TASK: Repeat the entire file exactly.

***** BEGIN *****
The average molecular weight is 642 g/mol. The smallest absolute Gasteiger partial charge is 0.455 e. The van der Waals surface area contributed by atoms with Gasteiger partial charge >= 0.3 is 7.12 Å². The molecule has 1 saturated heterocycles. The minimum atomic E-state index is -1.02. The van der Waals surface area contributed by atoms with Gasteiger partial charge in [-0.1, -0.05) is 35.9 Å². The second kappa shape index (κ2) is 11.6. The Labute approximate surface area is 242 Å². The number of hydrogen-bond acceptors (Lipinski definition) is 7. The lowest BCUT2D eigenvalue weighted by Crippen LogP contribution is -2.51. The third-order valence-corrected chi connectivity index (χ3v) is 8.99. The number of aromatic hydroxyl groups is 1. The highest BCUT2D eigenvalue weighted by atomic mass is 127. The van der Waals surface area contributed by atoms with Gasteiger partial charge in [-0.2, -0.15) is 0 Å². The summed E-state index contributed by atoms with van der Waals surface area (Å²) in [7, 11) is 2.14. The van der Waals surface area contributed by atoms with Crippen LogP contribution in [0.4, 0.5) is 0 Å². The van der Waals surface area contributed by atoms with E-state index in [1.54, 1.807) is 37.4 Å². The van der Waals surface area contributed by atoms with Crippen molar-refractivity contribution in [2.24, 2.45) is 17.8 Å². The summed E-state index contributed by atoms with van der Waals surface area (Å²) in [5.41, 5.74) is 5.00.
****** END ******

The average molecular weight is 642 g/mol. The smallest absolute Gasteiger partial charge is 0.455 e. The van der Waals surface area contributed by atoms with Gasteiger partial charge >= 0.3 is 7.12 Å². The molecule has 1 saturated heterocycles. The minimum atomic E-state index is -1.02. The van der Waals surface area contributed by atoms with Gasteiger partial charge in [-0.1, -0.05) is 35.9 Å². The second kappa shape index (κ2) is 11.6. The Labute approximate surface area is 242 Å². The number of hydrogen-bond acceptors (Lipinski definition) is 7. The lowest BCUT2D eigenvalue weighted by Crippen LogP contribution is -2.51. The third-order valence-corrected chi connectivity index (χ3v) is 8.99. The number of aromatic hydroxyl groups is 1. The highest BCUT2D eigenvalue weighted by atomic mass is 127. The van der Waals surface area contributed by atoms with Gasteiger partial charge in [-0.2, -0.15) is 0 Å². The summed E-state index contributed by atoms with van der Waals surface area (Å²) in [7, 11) is 2.14. The van der Waals surface area contributed by atoms with Crippen LogP contribution in [0.4, 0.5) is 0 Å². The van der Waals surface area contributed by atoms with E-state index in [1.54, 1.807) is 37.4 Å². The van der Waals surface area contributed by atoms with Crippen molar-refractivity contribution in [2.24, 2.45) is 17.8 Å². The summed E-state index contributed by atoms with van der Waals surface area (Å²) in [5.41, 5.74) is 5.00.